New companies often launch crowdfunding campaigns, and their most significant question is how they can raise money more quickly. It’s all the more challenging to figure out how to make money if the fundraiser happens to be on a platform that only lets a company keep their funds if they reach a specific fundraising goal. Luckily we’ve got some tips that can help an online business raise more money for a project or event. We also mention some secret techniques on else an online business can bring in more money during our free webinar training. How these tips get implemented depends on the type of campaign and platform chosen. Ready for some tips? Keep reading to learn about some advice that experts rarely reveal!
What is crowdfunding?
If you’re not familiar with crowdfunding, Shopify does an excellent job at summarizing what crowdfunding is and how it can benefit your business. If you’re trying to work hard on a project or trying to grow a startup business setting up a crowdfunding site is a great way to earn the funds you need to help your company succeed.
Traditional fundraising relies on raising a large sum of money from one source at a time. Crowdfunding, on the other hand, is a strategy that focuses on raising smaller amounts of money from a larger collective of individuals.
These “backers”—as they’re often called—can be offered a number of incentives in exchange for their support:
The opportunity to become early adopters of an innovative product
The option to pre-order a product and have a say in its development
Exclusive rewards like an early bird discount or free swag when you launch
Personal access to the founding team or the chance to support people they know personally
Equity in an early or growth stage company with high potential, though this is less common for consumer-facing brands
While every crowdfunding site has its own unique features, platform fee and overall fee structure, and user base, the core concept is the same—you submit your project to the platform with a fundraising goal and a deadline, and then campaign for support online, often through social media.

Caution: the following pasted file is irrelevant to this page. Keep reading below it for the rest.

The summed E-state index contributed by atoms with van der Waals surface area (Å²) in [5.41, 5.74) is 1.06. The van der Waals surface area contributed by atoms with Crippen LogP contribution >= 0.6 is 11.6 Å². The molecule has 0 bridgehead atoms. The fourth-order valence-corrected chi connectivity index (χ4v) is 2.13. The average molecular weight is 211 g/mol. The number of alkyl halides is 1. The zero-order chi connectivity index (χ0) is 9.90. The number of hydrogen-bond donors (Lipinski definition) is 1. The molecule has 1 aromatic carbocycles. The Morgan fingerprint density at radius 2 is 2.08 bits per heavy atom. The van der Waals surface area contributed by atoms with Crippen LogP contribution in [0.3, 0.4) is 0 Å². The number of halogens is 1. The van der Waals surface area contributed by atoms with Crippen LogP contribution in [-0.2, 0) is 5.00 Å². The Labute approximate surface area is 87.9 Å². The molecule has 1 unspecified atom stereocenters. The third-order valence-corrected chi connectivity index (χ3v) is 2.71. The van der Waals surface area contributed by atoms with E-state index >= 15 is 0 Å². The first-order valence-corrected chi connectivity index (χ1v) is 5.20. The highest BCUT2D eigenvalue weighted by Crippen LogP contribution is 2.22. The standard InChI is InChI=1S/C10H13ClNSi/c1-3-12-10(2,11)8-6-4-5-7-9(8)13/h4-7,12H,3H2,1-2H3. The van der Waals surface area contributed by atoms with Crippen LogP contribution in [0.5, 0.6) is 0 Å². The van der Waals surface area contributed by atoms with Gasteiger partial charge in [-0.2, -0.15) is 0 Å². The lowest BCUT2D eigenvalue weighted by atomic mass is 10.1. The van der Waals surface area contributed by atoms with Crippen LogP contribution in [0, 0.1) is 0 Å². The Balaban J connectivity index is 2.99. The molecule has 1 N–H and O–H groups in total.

Pitch and story
Forbes mentions how great your pitch and story is on your crowdfunding page. You need to write compelling enough content to hold a person’s attention and hopefully prompt them to donate money to your cause.
It’s important to remember the context of crowdfunding and fundraising online. You’re vying for a persons attention while they’re online, and they have tons of other distractions and things pulling their attention away from you.
It’s for this reason that your initial pitch and messaging absolutely must grab your funder or investors attention right away and pull them in.
Once you have their attention, the way to keep their attention and truly engage them is to engage “the tw0 brains” as I call it. This means engaging both the Rational Brain (the “what” of what you’re doing) and the Emotional Brain (the “why” of what you’re doing).
The most effective way to do this is via telling a great story – either about yourself, the story of your project or company, or the story of your customer or who your project truly has an impact on.
If you’re crowdfunding a business and raising investment, here’s a good resource on how to pitch your startup and tell a great story, and package it all in a succinct pitch deck.
If you’re creating a rewards crowdfunding pitch, you should know that videos often double success rates for rewards campaigns. You should also be sure to have a clear and compelling “ask” of your funders that relates to your larger story and project.
Fundly expands on what Forbes recommended above by explaining how important it is to differentiate your campaign from all the others. Be genuine by telling your story and not making your pitch like every other pitch that’s out there.
Most crowdfunding platforms will generate a general sentence or two that goes along with your campaign’s URL whenever you share it via email or social media.
While this feature is convenient for quickly sending out campaign promotions, it creates a cookie-cutter experience for your followers and supporters.
If your campaign promotions sound like everyone else’s, then there’s nothing to distinguish your crowdfunding campaign from the dozens of others that are likely floating through your friends’ and family members’ social media feeds.
Instead, modify that general copy to fit your crowdfunding campaign.
Tell your story (but keep it short!).
Let donors know what the funds will go toward.
Give an example of your past accomplishments.
Talk about how much you’ve raised and how much more you need.
However you choose to personalize your communications, make sure that you keep them short. It shouldn’t take your supporters 15 minutes to figure out that you’re asking for donations. The purpose of the email, Facebook post, tweet, or other promotion should be immediately clear.